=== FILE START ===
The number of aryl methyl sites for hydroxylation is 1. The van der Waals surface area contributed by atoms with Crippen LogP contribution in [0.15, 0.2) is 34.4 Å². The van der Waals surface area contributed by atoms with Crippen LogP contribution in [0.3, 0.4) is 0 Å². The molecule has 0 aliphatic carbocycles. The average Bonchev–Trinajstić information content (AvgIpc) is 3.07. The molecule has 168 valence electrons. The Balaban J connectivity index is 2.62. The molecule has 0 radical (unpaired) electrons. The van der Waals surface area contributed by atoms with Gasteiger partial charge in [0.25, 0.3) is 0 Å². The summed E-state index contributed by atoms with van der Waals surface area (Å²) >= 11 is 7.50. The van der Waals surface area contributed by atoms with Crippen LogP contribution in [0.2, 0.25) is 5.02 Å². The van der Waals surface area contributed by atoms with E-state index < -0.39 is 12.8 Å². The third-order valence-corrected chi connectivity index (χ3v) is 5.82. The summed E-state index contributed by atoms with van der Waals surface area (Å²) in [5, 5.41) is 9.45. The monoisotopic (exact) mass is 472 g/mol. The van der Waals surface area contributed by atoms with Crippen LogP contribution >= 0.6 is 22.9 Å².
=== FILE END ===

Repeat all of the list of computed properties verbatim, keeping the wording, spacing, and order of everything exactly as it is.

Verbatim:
The number of aryl methyl sites for hydroxylation is 1. The van der Waals surface area contributed by atoms with Crippen LogP contribution in [0.15, 0.2) is 34.4 Å². The van der Waals surface area contributed by atoms with Crippen LogP contribution in [0.3, 0.4) is 0 Å². The molecule has 0 aliphatic carbocycles. The average Bonchev–Trinajstić information content (AvgIpc) is 3.07. The molecule has 168 valence electrons. The Balaban J connectivity index is 2.62. The molecule has 0 radical (unpaired) electrons. The van der Waals surface area contributed by atoms with Gasteiger partial charge in [0.25, 0.3) is 0 Å². The summed E-state index contributed by atoms with van der Waals surface area (Å²) >= 11 is 7.50. The van der Waals surface area contributed by atoms with Crippen LogP contribution in [0.2, 0.25) is 5.02 Å². The van der Waals surface area contributed by atoms with E-state index < -0.39 is 12.8 Å². The third-order valence-corrected chi connectivity index (χ3v) is 5.82. The summed E-state index contributed by atoms with van der Waals surface area (Å²) in [5, 5.41) is 9.45. The monoisotopic (exact) mass is 472 g/mol. The van der Waals surface area contributed by atoms with Crippen LogP contribution >= 0.6 is 22.9 Å².